Does the HMC have CRC and ECC?

A CRC field is included in the tail of every packet. The CRC covers the entire packet (header, all data, and the nonCRC tail bits). The link retry logic retransmits packets across the link if link errors are detected.  CRC provides command and data checking all the way to the destination vault controller. ECC provides error coverage of the data from the vault controller to and from the DRAM arrays. Thus, data is protected along the entire path to and from the memory device.

What kind of monitoring and/or testing equipment is currently used for the HMC?  

We use the sidewinder to access information from I2C and JTAG. Please contact us for more information.

What is a FLIT?

Commands and data are transmitted in both directions across the link using a packet-based protocol where the packet consists of 128-bit flow units called FLITs. These FLITs are serialized, transmitted across the physical lanes of the link, and then reassembled at the receiving end of link.

Can you tell me more about Atomic operations?

Atomic requests involve reading 16 bytes of data from DRAM (as determined by the request ADRS field0, performing an operation on the data through the use of a 16-byte operand(either included in the request packet or pre-defined), and then writing the results back to the same location in DRAM with no intervening accesses allowed.

What is the latency inside the memory? With the memory and the controller?

The unloaded latency for the HMC memory will be sub-100ns. The performance model that can be provided to show what happens when you load the HMC up with a certain access pattern.

 

Do you have any data on Latency Numbers with Daisy Chaining?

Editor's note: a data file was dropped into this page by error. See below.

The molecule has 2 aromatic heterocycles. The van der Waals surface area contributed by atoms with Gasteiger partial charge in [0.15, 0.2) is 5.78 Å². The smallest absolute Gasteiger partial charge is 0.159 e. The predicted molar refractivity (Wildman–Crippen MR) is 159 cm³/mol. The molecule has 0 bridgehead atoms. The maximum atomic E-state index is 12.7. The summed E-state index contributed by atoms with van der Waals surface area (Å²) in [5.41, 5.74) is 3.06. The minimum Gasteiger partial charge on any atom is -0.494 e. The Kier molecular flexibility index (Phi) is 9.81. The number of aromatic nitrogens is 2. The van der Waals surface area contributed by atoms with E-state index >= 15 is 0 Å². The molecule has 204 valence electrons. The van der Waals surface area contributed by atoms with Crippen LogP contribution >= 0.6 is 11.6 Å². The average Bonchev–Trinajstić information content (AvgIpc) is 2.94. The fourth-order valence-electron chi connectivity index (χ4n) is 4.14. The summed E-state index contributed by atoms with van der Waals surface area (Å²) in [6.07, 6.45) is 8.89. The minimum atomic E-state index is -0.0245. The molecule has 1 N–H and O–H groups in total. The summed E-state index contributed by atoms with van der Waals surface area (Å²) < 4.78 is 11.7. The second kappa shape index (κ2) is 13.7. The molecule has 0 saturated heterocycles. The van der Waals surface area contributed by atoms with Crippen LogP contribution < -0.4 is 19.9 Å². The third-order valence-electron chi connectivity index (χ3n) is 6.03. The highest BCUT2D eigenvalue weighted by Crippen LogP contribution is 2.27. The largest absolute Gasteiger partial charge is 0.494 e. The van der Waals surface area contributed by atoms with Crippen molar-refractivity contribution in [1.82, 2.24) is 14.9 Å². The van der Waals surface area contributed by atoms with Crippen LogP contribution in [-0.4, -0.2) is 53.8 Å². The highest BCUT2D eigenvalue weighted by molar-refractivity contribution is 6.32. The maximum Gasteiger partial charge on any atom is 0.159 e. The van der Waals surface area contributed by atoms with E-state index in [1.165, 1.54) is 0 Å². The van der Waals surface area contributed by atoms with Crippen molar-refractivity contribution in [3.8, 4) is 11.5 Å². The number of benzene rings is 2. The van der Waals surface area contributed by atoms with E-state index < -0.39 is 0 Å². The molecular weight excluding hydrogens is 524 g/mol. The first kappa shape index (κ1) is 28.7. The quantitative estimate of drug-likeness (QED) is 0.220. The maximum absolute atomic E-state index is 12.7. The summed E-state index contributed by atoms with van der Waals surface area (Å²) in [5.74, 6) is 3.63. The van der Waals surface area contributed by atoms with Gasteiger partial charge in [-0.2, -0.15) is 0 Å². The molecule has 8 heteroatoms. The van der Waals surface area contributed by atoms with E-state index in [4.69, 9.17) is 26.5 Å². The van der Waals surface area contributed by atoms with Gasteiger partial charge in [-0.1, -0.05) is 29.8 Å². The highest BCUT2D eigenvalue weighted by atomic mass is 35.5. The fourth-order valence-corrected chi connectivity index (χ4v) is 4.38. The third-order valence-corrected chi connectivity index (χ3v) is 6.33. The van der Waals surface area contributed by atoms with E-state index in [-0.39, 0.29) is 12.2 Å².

We do not have these yet. However, we can provide our thoughts:

“There is an important trade-off between the capacity and performance of the HMC. As more cubes are added to a network of memory devices, there are more overheads associated with moving data around the network as compared to a single cube. However, the trade-offs are reasonable in that adding capacity in the form of extra cubes only has a reasonably small impact on overall execution time. In addition there are techniques that can be applied to further hide the performance impact associated with cube chaining.”[1]

 In short, the latency of the controller with the FPGA is going to be higher than that within the HMC logic layer itself, so adding more cubes is only going to minimally increase the latency (i.e. adding an extra HMC in a chain won’t be a linear relationship to latency increase).

Power in the HMC

Can you talk about the Energy Efficiency of the HMC in pJ/bit, but also in terms of varied types of bandwidth? 

Micron has a power calculator that can be obtained on micron.com or by request to HPC@micron.com

Can I turn off a link I am not using to conserve energy? 

Yes you can. Each link can independently be set into a lower power state thorugh the usage of the power state management pins.